struct flb_input_instance *i_ins,
                            void *filter_context, struct flb_config *config) {
  size_t off = 0;
  size_t cnt = 0;

  std::string tag_string(tag, tag_len);

  while (off != bytes) {
    msgpack::object_handle result =
        msgpack::unpack(static_cast<const char *>(data), bytes, off);

    msgpack::object deserialized = result.get();
    if (deserialized.type != msgpack::type::ARRAY) {
      spdlog::error("Unexpected type: {}", deserialized.type);
      return FLB_FILTER_NOTOUCH;
    msgpack::object timeobj = deserialized.via.array.ptr[0];
    msgpack::object record = deserialized.via.array.ptr[1];

    flb_time time;
    if (flb_time_msgpack_to_time(time, timeobj) != 0) {
      spdlog::error("Failed to parse time");
      return FLB_FILTER_NOTOUCH;

    std::cout << "[" << cnt++ << "] " << tag_string << ": [" <<
              << "." << << ", " << record << "]" << std::endl;


static struct flb_config_map config_map[] = {
    /* EOF */

struct flb_filter_plugin filter_stdout_cxx_plugin = {
    .flags = 0,
    .name = "stdout_cxx",
    .description = "Filter events to STDOUT",
    .config_map = config_map,
    .cb_init = cb_stdout_init,
    .cb_filter = cb_stdout_filter,
    .cb_exit = NULL};

As you can see, this plugin initializes the spdlog logger in cb_stdout_init and prints the records to stdout in cb_stdout_filter. Since Fluent Bit loads the plugin with dlsym, it is necessary to have the global variable filter_{PLUGIN_NAME}_plugin with the type struct flb_filter_plugin. In this case, the plugin name is stdout_cxx, so the global variable name is filter_stdout_cxx_plugin.

Build the plugin

To build the plugin, we will be using the build tool called Bazel. We can define build rules easily and explicitly with Bazel.

Here, we will create a BUILD.bazel file to build the shared library for our plugin.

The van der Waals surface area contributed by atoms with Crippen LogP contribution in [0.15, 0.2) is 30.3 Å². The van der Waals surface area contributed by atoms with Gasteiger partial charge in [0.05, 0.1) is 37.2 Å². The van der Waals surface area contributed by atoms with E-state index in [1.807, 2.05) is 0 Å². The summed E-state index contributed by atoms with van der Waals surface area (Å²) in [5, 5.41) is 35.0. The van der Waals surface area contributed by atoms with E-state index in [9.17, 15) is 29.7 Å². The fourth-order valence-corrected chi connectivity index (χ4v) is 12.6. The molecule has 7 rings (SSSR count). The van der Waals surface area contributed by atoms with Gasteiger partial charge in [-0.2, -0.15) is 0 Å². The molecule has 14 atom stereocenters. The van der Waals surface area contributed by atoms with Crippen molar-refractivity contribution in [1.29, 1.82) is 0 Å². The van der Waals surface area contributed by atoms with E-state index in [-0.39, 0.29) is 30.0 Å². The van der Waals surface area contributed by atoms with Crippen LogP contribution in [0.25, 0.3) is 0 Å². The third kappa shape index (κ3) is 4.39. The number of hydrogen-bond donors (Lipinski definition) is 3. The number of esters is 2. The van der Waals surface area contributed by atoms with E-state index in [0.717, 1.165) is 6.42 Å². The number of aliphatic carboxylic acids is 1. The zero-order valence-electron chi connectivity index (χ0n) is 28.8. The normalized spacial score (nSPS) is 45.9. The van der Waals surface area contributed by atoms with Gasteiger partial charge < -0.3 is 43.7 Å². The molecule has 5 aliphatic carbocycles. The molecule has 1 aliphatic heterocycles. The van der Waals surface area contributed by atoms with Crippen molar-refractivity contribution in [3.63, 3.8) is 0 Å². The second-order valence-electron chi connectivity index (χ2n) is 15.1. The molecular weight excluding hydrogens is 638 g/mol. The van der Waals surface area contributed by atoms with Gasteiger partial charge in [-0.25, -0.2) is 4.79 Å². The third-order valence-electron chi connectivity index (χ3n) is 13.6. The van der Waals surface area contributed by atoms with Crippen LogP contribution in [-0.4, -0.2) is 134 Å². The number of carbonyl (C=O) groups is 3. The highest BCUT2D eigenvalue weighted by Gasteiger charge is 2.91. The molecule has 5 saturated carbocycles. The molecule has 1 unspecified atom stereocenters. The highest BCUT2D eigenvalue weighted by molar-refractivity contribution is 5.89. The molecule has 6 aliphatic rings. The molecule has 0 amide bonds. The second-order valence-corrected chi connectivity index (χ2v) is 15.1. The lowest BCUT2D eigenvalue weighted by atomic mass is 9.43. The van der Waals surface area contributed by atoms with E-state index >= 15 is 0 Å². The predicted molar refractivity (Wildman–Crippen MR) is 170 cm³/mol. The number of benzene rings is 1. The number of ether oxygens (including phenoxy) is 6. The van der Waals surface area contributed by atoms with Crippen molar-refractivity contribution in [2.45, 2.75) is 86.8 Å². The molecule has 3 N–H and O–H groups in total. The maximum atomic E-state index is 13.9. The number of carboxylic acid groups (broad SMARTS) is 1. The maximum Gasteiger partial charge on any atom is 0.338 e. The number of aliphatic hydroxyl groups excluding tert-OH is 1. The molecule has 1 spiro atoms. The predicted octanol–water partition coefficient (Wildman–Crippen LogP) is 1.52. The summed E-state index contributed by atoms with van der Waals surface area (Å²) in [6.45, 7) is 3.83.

package(default_visibility = ["//visibility:public"])

    name = "filter_stdout_cxx_lib",
    alwayslink = True,
    srcs = [""],
    deps = [

    name = "filter_stdout_cxx_shared",
    deps = [":filter_stdout_cxx_lib"],
    linkshared = True,

   name = "filter_stdout_cxx",
   srcs = [":filter_stdout_cxx_shared"],
   outs = [""],
   cmd = "cp $(location :filter_stdout_cxx_shared) $(location",

I built a shared library with cc_binary and copied it to the output file with genrule to match the C DSO plugin name format (ref: fluent-bit/src/flb_plugin.c).

The rest of the build files can be found in jeongukjae/flb-plugin-sample like following.

Finally, I can build the plugin with the following command.

bazel build //plugins/filter_stdout_cxx

Dockerize the plugin

FROM ubuntu:20.04 as base_build

RUN apt-get update && \
    apt-get install -y build-essential curl && \
    apt-get clean && \
    rm -rf /var/lib/apt/lists/*


RUN curl -LO${BAZELISK_VERSION}/bazelisk-linux-${BAZELISK_ARCH} && \
    chmod +x bazelisk-linux-${BAZELISK_ARCH} && \
    mv bazelisk-linux-${BAZELISK_ARCH} /usr/local/bin/bazel

COPY . .
RUN bazel build //plugins

FROM fluent/fluent-bit:2.0 as fluent_bit

COPY --from=base_build /app/bazel-bin/plugins/filter_stdout_cxx/ /fluent-bit/

ENTRYPOINT ["/fluent-bit/bin/fluent-bit", \
    "-e", "/fluent-bit/"]

Dockerfile is pretty simple. It installs bazelisk (launcher for bazel) and build dependencies. Then, it builds the plugin with bazel and copy the plugin to the fluent bit image.


I can run the plugin in docker image with the following command.

$ docker build -t flb-plugin-sample .
$ docker run --rm -it flb-plugin-sample -i cpu -F stdout_cxx -m '*'